Stop, Breathe, and Think
Emotional tracker lets you note moods before and after meditating and track your mental wellness over time.
The Five Minute Journal
The Five Minute Journal is based on proven positive psychology research. It focuses your attention on the good in your life and helps you set action in just 5 minutes a day.
A meditation app for beginners that also includes programs for intermediate and advanced meditators. Guided meditation sessions are available in lengths of 3, 5, 10, 15, 20, or 25 minutes so you can choose the length that best fits your schedule.
Learn the essentials of meditation and mindfulness with their free Basics pack. If you enjoy it, you can subscribe.
Additional COVID-19 mental health resources:
- A Suicide Prevention Guide for Parents and Families During COVID-19 and Returning to School
- Mental Health and Well-Being Resource List and Contact Information
- Noticing Mental Health Concerns for your child
- Supporting Mental Health and Wellness During the Return to School
- ‘Brains On’ (A Podcast for kids) –Understanding Coronavirus and how germs spread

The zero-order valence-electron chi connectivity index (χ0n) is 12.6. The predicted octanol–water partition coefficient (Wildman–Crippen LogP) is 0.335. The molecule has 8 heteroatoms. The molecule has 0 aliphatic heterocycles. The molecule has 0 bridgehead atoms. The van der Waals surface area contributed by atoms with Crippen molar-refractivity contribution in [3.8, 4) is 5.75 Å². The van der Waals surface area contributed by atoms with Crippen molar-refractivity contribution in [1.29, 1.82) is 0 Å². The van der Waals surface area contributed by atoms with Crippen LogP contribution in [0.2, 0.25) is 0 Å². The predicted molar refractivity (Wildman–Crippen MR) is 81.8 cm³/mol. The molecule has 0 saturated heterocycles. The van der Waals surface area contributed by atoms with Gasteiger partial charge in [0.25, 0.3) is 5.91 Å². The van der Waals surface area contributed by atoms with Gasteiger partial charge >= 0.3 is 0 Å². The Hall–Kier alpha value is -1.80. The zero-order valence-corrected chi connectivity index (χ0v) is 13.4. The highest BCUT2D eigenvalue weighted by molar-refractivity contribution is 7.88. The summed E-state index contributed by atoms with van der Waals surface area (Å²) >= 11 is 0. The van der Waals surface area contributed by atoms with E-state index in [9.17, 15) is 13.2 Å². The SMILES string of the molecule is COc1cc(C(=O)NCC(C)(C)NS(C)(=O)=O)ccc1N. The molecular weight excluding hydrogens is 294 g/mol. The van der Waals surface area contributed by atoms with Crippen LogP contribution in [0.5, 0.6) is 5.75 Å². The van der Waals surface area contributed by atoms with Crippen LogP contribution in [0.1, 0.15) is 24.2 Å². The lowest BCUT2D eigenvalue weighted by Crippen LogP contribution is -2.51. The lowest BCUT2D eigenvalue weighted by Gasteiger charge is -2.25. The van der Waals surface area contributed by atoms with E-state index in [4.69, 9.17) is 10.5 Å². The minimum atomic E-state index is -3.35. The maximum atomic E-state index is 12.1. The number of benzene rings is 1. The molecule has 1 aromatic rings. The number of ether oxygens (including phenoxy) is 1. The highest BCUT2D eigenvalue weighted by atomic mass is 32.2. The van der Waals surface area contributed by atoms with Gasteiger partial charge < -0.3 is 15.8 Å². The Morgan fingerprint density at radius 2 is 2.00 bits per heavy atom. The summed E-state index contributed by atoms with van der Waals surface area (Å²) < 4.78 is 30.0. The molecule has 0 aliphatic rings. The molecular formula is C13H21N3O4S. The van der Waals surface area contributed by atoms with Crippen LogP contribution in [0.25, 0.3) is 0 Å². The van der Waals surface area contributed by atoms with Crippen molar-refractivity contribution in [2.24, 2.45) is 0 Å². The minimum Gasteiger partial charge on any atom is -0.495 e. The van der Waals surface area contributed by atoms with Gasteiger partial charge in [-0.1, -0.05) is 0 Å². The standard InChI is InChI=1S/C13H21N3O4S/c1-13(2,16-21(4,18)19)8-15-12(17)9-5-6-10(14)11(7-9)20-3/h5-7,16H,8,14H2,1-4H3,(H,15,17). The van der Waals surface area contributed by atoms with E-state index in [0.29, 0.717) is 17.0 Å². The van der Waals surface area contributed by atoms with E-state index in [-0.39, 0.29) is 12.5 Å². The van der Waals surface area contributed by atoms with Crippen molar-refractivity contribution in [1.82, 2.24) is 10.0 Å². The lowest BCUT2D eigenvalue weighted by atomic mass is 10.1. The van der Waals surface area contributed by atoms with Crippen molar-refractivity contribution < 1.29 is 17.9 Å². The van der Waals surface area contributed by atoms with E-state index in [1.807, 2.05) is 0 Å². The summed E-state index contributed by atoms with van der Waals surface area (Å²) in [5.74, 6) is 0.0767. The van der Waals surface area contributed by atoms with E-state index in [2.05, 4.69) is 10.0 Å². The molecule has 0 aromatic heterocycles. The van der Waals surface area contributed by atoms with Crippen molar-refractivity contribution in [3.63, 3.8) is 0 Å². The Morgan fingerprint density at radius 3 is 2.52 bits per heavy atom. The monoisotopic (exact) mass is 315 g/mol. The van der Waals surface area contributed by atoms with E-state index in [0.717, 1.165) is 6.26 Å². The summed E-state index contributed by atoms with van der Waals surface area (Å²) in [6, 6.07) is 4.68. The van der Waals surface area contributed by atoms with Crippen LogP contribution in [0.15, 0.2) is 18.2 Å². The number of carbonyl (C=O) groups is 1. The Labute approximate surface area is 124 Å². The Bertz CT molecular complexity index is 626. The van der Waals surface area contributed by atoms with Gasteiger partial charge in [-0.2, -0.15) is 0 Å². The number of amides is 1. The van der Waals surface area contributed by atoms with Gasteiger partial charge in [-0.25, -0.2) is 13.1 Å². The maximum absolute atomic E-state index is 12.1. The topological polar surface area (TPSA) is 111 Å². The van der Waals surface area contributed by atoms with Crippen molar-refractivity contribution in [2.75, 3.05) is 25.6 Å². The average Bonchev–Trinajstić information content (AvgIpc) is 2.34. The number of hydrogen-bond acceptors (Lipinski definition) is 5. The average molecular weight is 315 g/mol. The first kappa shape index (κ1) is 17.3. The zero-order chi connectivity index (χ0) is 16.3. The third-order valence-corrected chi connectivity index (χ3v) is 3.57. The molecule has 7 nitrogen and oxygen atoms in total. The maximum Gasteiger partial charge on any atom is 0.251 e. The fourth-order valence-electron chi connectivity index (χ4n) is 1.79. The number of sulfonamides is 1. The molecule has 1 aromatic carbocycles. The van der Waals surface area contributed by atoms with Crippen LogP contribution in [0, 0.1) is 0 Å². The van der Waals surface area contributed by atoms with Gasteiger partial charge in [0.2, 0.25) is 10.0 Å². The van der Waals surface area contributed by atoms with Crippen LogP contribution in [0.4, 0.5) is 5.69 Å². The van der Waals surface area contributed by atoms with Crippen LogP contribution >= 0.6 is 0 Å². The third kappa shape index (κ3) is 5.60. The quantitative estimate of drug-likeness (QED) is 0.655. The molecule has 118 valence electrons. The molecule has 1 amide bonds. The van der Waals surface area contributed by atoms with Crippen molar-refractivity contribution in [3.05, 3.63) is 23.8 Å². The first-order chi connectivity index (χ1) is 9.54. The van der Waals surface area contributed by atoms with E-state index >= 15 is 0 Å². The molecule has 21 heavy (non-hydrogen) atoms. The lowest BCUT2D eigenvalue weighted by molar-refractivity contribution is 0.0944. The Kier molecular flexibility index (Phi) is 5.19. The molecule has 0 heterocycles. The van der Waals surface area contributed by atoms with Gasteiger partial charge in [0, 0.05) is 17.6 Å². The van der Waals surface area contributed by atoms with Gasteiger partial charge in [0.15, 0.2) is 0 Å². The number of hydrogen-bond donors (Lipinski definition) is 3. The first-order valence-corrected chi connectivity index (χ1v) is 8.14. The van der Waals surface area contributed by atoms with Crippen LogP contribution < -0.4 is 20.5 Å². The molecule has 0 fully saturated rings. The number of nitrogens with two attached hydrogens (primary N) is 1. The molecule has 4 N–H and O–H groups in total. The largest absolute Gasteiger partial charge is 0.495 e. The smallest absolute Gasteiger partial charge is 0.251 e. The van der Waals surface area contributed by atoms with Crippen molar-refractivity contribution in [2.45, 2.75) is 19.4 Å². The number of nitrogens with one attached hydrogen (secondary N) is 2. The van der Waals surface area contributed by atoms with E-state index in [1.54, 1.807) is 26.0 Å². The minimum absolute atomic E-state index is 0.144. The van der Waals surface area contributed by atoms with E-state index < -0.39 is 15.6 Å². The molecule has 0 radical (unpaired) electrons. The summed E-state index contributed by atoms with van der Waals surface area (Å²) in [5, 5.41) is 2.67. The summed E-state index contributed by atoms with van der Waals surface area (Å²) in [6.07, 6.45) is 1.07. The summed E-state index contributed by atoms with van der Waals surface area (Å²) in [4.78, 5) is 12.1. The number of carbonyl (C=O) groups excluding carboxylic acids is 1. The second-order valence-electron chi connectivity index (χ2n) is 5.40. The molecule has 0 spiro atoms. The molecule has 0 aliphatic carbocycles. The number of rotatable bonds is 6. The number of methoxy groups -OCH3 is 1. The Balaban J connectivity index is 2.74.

- World Health Organization (WHO) – Coping with Stress during Covid-19
- WHO Infographic – Helping children cope with stress during the 2019-nCoV outbreak
- MPR News – Comic about Coronavirus for Kids – based on an NPR interview
- Psychology Today – Article: How to talk to Kids and Teens about the Coronavirus
- Seattle Children’s Hospital Research Foundation – Helping Children and Teens Cope with Anxiety About COVID-19
- CDC – Talking with children about Coronavirus Disease 2019: Messages for parents, school staff, and others working with children
- Coronavirus Social Story by KeshetChicago
- Toronto District School Board – Helping Your Kids in Changing Times
- Toronto District School Board – Tips for Supporting Teens
- School Mental Health Ontario – How to Support Student Mental Health During the Covid-19 Pandemic
- Kids Help Phone – We’re Here for You During Covid-19
- Centre for Addiction and Mental Health (CAMH) – Talking to Children about Covid-19 and Its Impact
- Children’s Mental Health Ontario – Talking to Your Anxious Child about Covid-19
- Steps to self awareness and self regulation
Additional mental health resources:
- The ABCs of Mental Health
- Teen Mental Health
- eMental Health
- Kids Help Phone
- Centre for Addiction and Mental Health (CAMH)
- Free Mental Health Counselling
- Mind check
- Children’s Mental Health Ontario
- Ontario Centre of Excellence for Child and Youth Mental Health
- Anxiety BC
- Talking about Mental Health Durham
- National Institute for Mental Health
- Helping Other Parents Everywhere
- Mind Your Mind
- Caring for Kids (Canadian Paediatric Society)